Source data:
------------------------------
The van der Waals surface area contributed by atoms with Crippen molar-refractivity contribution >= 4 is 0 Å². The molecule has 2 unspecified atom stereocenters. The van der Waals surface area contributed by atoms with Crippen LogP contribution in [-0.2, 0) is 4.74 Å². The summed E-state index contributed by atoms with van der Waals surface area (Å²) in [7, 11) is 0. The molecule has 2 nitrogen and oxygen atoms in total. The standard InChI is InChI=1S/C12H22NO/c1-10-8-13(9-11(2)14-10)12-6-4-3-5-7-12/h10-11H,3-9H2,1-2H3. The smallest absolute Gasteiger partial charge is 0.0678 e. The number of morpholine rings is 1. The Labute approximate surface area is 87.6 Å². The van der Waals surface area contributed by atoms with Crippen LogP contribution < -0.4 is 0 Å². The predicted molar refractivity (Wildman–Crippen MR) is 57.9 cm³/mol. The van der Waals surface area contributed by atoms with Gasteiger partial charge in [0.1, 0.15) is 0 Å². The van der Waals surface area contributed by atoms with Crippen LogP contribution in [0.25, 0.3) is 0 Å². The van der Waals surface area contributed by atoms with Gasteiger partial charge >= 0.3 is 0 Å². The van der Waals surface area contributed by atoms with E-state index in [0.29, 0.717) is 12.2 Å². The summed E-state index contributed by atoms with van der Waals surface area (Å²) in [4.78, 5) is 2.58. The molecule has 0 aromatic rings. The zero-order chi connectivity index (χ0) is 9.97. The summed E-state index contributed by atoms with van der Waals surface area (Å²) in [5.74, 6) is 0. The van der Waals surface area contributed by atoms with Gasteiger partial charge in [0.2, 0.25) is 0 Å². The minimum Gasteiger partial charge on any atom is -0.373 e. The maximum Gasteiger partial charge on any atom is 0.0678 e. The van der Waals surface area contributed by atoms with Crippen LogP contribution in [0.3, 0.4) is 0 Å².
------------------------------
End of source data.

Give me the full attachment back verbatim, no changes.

The van der Waals surface area contributed by atoms with Crippen molar-refractivity contribution >= 4 is 0 Å². The molecule has 2 unspecified atom stereocenters. The van der Waals surface area contributed by atoms with Crippen LogP contribution in [-0.2, 0) is 4.74 Å². The summed E-state index contributed by atoms with van der Waals surface area (Å²) in [7, 11) is 0. The molecule has 2 nitrogen and oxygen atoms in total. The standard InChI is InChI=1S/C12H22NO/c1-10-8-13(9-11(2)14-10)12-6-4-3-5-7-12/h10-11H,3-9H2,1-2H3. The smallest absolute Gasteiger partial charge is 0.0678 e. The number of morpholine rings is 1. The Labute approximate surface area is 87.6 Å². The van der Waals surface area contributed by atoms with Crippen LogP contribution < -0.4 is 0 Å². The predicted molar refractivity (Wildman–Crippen MR) is 57.9 cm³/mol. The van der Waals surface area contributed by atoms with Gasteiger partial charge in [0.1, 0.15) is 0 Å². The van der Waals surface area contributed by atoms with Crippen LogP contribution in [0.25, 0.3) is 0 Å². The van der Waals surface area contributed by atoms with Gasteiger partial charge >= 0.3 is 0 Å². The van der Waals surface area contributed by atoms with E-state index in [0.29, 0.717) is 12.2 Å². The summed E-state index contributed by atoms with van der Waals surface area (Å²) in [4.78, 5) is 2.58. The molecule has 0 aromatic rings. The zero-order chi connectivity index (χ0) is 9.97. The summed E-state index contributed by atoms with van der Waals surface area (Å²) in [5.74, 6) is 0. The van der Waals surface area contributed by atoms with Gasteiger partial charge in [0.2, 0.25) is 0 Å². The minimum Gasteiger partial charge on any atom is -0.373 e. The maximum Gasteiger partial charge on any atom is 0.0678 e. The van der Waals surface area contributed by atoms with Crippen LogP contribution in [0.3, 0.4) is 0 Å².